In the Endocrine and Metabolic Responses on Overtraining Syndrome (EROS) study, we decided to compare athletes affected by overtraining syndrome (OTS) with both healthy athletes and healthy sedentary, in order to avoid an incomplete interpretation of the findings in OTS. We expected that hormonal levels would be similar or very close between healthy athletes and healthy sedentary, since none of these two groups present any pathological change, and almost nothing had been described in the medical literature until that point.

However, multiple serendipitous findings regarding hormonal conditioning processes were detected by the differences between healthy athletes and sedentary, while the sick athletes had levels similar to sedentary.

This brings a challenge regarding the interpretation of the hormonal exams. First, levels expected for athletes are not necessarily the ones within the reference range. Second, ‘normal’ levels could actually mean a pathological state if found in an athlete, since ‘normal levels’ were the ones found in OTS, not in healthy athletes.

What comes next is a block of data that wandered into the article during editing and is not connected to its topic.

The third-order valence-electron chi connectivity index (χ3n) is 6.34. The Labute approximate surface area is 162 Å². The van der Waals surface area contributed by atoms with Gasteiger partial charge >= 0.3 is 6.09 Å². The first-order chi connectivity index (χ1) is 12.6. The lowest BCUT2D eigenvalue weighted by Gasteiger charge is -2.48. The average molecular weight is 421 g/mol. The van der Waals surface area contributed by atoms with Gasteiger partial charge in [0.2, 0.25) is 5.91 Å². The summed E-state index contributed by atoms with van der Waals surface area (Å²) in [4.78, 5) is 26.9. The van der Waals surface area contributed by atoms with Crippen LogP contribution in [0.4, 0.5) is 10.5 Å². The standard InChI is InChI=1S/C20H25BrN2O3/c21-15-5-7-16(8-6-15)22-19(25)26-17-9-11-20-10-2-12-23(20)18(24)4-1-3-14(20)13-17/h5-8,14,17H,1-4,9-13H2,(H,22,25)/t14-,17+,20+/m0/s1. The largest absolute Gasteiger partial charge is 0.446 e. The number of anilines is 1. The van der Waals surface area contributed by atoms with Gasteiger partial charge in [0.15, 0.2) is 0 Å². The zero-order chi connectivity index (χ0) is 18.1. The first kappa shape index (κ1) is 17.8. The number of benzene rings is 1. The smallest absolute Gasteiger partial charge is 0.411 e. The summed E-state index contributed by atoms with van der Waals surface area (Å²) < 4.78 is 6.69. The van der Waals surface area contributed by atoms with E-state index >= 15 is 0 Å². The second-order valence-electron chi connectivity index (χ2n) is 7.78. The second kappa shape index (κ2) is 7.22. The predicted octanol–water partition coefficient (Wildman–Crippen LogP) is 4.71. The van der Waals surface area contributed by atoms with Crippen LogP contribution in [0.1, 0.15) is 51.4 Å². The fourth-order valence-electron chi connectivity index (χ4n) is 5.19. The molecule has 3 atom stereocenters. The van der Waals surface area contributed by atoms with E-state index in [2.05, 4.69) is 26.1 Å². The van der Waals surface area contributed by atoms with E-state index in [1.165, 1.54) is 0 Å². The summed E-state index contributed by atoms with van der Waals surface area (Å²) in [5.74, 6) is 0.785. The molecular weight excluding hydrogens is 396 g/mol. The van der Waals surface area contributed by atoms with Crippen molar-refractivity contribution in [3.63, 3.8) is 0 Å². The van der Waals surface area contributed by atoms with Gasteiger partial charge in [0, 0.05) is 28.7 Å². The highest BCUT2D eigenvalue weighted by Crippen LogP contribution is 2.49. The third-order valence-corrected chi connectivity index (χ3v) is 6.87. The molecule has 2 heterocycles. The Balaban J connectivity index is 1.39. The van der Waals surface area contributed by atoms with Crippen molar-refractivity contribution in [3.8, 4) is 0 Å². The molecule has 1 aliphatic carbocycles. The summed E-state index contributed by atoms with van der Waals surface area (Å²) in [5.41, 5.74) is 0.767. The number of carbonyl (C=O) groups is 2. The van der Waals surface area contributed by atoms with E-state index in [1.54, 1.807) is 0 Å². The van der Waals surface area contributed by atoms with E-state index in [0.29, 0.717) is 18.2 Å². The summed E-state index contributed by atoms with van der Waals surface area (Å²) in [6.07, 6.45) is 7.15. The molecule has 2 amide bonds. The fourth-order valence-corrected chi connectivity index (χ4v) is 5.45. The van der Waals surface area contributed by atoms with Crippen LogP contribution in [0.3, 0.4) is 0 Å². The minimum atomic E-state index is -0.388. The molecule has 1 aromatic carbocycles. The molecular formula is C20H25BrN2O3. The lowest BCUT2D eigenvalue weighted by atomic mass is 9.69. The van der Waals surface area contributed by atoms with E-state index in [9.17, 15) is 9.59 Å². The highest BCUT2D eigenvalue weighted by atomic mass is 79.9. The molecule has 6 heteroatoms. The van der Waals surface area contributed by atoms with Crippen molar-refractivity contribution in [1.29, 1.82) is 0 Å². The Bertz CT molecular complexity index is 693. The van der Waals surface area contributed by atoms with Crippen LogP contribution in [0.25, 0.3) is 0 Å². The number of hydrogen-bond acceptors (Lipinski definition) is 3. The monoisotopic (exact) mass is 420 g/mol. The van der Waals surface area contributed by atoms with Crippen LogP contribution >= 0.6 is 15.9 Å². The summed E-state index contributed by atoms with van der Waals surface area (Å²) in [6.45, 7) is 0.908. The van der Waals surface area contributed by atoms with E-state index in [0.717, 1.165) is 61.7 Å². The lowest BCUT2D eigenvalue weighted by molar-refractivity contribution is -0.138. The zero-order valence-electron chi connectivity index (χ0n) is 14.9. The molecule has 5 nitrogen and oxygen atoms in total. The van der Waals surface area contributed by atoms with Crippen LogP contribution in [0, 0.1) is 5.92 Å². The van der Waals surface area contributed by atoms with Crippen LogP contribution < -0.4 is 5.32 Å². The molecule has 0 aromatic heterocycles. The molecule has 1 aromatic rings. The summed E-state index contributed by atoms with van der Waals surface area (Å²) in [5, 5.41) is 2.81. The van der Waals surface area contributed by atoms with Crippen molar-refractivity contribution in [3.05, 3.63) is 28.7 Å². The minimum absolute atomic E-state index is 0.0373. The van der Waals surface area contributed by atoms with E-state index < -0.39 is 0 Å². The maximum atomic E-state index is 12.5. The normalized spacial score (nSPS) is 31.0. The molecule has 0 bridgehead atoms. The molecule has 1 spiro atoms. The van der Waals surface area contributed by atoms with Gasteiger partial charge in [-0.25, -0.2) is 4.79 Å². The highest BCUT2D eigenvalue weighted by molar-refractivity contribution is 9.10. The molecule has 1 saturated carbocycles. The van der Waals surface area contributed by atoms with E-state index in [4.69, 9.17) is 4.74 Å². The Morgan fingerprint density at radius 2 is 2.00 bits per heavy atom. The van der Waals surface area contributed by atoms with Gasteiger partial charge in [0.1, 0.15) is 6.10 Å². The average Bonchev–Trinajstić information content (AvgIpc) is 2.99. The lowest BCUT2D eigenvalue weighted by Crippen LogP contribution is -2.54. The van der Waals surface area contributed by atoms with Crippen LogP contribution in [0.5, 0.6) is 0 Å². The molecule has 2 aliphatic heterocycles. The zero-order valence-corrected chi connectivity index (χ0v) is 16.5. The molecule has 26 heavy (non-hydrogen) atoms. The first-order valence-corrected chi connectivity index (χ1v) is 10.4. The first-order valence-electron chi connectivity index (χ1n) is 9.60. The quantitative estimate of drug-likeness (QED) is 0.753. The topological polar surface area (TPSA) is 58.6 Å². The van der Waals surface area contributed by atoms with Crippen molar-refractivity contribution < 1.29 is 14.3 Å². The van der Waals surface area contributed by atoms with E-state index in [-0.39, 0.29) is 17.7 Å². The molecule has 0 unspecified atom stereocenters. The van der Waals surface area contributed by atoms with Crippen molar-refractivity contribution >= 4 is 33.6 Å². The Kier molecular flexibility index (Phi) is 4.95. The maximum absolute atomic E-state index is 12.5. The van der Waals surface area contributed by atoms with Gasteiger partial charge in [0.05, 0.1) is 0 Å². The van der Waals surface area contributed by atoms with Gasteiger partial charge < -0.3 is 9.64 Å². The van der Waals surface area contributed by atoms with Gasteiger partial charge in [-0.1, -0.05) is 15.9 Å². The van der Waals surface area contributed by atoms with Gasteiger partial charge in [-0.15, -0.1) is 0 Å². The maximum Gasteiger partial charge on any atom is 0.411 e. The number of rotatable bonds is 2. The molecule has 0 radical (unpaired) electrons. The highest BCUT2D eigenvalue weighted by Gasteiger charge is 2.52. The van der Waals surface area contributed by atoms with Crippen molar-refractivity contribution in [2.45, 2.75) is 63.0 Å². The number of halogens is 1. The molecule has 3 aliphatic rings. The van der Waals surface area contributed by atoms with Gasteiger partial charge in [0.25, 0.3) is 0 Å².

From our study and a systematic review from the literature, we proposed changes in the reference ranges for basal and stimulated hormonal levels, muscular, and metabolic parameters, to be applied to athletes.

Links:
https://academic.oup.com/jes/article/4/Supplement_1/MON-LB311/5833948
https://www.ncbi.nlm.nih.gov/pmc/articles/PMC7209598/

Reference:
Cadegiani F, Abrao TPC, da Silva PLH, Kater CE. MON-LB305 The “Normal” Hormonal Levels in Athletes: Should Reference Ranges Be Adapted for the Physically Active Population?. J Endocr Soc. 2020;4(Suppl 1):MON-LB305. Published 2020 May 8. doi:10.1210/jendso/bvaa046.2321

Study Abstract